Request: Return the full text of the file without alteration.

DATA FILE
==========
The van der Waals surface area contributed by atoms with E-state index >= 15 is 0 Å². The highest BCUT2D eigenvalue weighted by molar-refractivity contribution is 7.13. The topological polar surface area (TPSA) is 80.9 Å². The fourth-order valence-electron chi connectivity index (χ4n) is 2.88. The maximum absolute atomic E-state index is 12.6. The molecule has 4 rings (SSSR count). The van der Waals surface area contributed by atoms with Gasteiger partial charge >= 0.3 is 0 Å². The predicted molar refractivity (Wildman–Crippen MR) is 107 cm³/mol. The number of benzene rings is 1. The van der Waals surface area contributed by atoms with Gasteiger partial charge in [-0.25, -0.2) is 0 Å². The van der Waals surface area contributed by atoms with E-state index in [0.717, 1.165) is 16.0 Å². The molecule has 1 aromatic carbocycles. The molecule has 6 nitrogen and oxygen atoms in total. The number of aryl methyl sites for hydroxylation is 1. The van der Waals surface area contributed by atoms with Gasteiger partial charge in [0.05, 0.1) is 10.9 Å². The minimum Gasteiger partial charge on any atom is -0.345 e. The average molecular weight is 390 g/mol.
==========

The van der Waals surface area contributed by atoms with E-state index >= 15 is 0 Å². The highest BCUT2D eigenvalue weighted by molar-refractivity contribution is 7.13. The topological polar surface area (TPSA) is 80.9 Å². The fourth-order valence-electron chi connectivity index (χ4n) is 2.88. The maximum absolute atomic E-state index is 12.6. The molecule has 4 rings (SSSR count). The van der Waals surface area contributed by atoms with Gasteiger partial charge >= 0.3 is 0 Å². The predicted molar refractivity (Wildman–Crippen MR) is 107 cm³/mol. The number of benzene rings is 1. The van der Waals surface area contributed by atoms with Gasteiger partial charge in [-0.25, -0.2) is 0 Å². The van der Waals surface area contributed by atoms with E-state index in [0.717, 1.165) is 16.0 Å². The molecule has 1 aromatic carbocycles. The molecule has 6 nitrogen and oxygen atoms in total. The number of aryl methyl sites for hydroxylation is 1. The van der Waals surface area contributed by atoms with Gasteiger partial charge in [0.05, 0.1) is 10.9 Å². The minimum Gasteiger partial charge on any atom is -0.345 e. The average molecular weight is 390 g/mol.